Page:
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Some residents still oppose power line
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Georgia Power continues preparing to build a new power line that will serve Baxter International’s $1 billion pharmaceutical manufacturing plant on the Newton/Walton county line, but a group of residents just south of Social Circle say they’ll resist efforts to come across their property.

The power company is looking at a slight alternative that could reroute the power line off a handful of residents’ properties on Willow Springs Church Road, but the majority of property owners on the road would still be affected.

The proposed 115-KV transmission line route starts from the under-construction electrical substation at Stanton Springs industrial park, crosses north over Interstate 20 and heads east and northeast along Highway 278. The proposed route then splits off and follows Willow Springs Church Road, runs behind the General Mills distribution center and onto East Hightower Trail and then onto Knox Chapel Road. It then runs parallel to an existing power line and ends at the East Social Circle substation.

Georgia Power said it had approximately 60 people attend three public information meetings it held recently. So far, the only residents who have expressed public opposition are those along Willow Spring Church Road.

James Brooks is one of those residents and said he and his fellow residents will not negotiate with Georgia Power,

because they believe there are alternate routes that would affect fewer residents’ properties.

Brooks said previously one possible alternative would be to run the power line along the Social Circle Bypass Road, both the existing section — also called Standridge Drive — and the part under construction, which would continue the Bypass Road south across E. Hightower Trail, around Dart Container and southwest across country back to Ga. Highway 11, in between Lauren Street and Scott Terrace/Social Circle Road.

The Bypass Road is north of Willow Springs Church Road, but it’s unclear exactly where a revised power line route using the Bypass Road would have to be located to get to the road from Stanton Springs industrial park.

Using DNR property?

However, even if Georgia Power goes ahead with its current route, several residents — Brooks said maybe six or seven — could get relief if Georgia Power receives permission from the Georgia Department of Natural Resources (DNR) to run the proposed power line along DNR property on Willow Springs Church Road.

Lauren Curry, the DNR’s public and governmental affairs director, said the state owns land — 179 acres according to the Walton County Tax Assessor’s website — on Willow Springs Church Road, which was designated as a heritage preserve in 1998 by then Gov. Zell Miller.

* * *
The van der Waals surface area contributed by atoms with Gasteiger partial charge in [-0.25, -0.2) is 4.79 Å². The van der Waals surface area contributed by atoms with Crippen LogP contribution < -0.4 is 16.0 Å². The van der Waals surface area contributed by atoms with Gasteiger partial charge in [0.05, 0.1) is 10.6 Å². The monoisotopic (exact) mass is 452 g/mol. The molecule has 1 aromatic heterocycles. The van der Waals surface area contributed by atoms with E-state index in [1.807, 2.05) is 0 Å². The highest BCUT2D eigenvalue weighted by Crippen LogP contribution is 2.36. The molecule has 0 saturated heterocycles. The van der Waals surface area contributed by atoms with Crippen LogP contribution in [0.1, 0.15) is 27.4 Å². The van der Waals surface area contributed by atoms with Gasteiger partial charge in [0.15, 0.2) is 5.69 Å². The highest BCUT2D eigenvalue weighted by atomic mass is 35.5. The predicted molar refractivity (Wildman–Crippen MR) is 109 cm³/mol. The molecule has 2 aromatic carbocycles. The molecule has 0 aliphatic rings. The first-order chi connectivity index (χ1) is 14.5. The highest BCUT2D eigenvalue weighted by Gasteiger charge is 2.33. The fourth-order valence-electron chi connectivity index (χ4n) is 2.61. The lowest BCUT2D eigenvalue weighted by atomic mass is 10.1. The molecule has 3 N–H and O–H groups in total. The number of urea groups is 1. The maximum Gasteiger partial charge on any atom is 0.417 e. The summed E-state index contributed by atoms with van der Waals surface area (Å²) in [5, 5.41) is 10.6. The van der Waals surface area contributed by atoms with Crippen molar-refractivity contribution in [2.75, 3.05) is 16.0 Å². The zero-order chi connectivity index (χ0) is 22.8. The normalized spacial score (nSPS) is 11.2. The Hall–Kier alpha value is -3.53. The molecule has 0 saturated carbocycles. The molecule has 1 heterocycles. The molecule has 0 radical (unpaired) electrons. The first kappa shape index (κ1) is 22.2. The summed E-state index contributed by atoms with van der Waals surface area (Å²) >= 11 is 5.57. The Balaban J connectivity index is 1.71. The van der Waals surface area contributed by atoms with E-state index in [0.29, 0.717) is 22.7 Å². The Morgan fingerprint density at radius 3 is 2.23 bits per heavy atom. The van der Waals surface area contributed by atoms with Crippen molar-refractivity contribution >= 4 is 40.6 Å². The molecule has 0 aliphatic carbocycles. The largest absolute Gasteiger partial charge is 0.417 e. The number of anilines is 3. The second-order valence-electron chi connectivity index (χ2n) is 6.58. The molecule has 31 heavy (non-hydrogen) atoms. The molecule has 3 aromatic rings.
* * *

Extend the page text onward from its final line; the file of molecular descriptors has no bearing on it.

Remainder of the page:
Curry said the land is part of the Walton Public Dove Field, a field area open to hunting deer, small game and dove.

Initially, Georgia Power officials thought the fact the land was a heritage preserve meant a power line could not be located there.

"On land that has been designated as heritage preserve, the (DNR) must follow the acceptable uses as described in the Heritage Preserve Executive Order," Curry said in an email to The News. "Otherwise, DNR must follow the procedures for an official Change of Use, which involves action by both the DNR board of directors and the General Assembly."

However, DNR staff reviewed the situation at the request of Georgia Power and has determined the presence of an existing power line on the property means that a new line would not require an official Change of Use  "as the proposal is to place a new line above an existing line."

However, the final decision will be made by the DNR board of directors, Curry said; its next meeting is Jan. 31.

Where the parties stand

Georgia Power spokesman John Kraft said Georgia Power is still considering the option of placing the line on DNR property, assuming it’s legally allowed.

In the meantime, Georgia Power is in the final stage of surveying potential land for the power line. The company is also working on getting property value appraisals for affected properties, but he does not expect that work to be completed until after February.

Once the route is finally mapped out and the assessment values are determined, Kraft said, "land agents will contact each property owner to start the negotiation process."

However, Brooks said Willow Springs Church Road residents don’t plan to negotiate with Georgia Power, and plan instead to force the company to go through the eminent domain process, in the hope another solution can be found before that happens.

"Right now, we’re just in a holding pattern until Georgia Power contacts us. We had a meeting among ourselves, and we’ve all agreed to stick together," Brooks said Friday. About 30 of the residents met previously with attorney Don Evans   — who is working with the city of Mansfield on a similar case — to understand their options.

Kraft said eminent domain is the last resort.

"Georgia Power will attempt to negotiate in good faith with all property owners. We will utilize independent appraisers in the determination of the fair market value of the required easement area. It is our hope not to resort to the use of eminent domain," Kraft said, noting that eminent domain is a statutory process defined under law.

Kraft said the company will need property easements from approximately 70 property owners; he said no easement negotiations have yet started.

The width of the right-of-way for the line is expected to be 35 feet when it runs alongside roads. The line will consist of guyed (tied down with cords or cables) and self-supporting, steel, concrete and/or hybrid poles that are approximately 80 feet tall, according to a flyer from Georgia Power.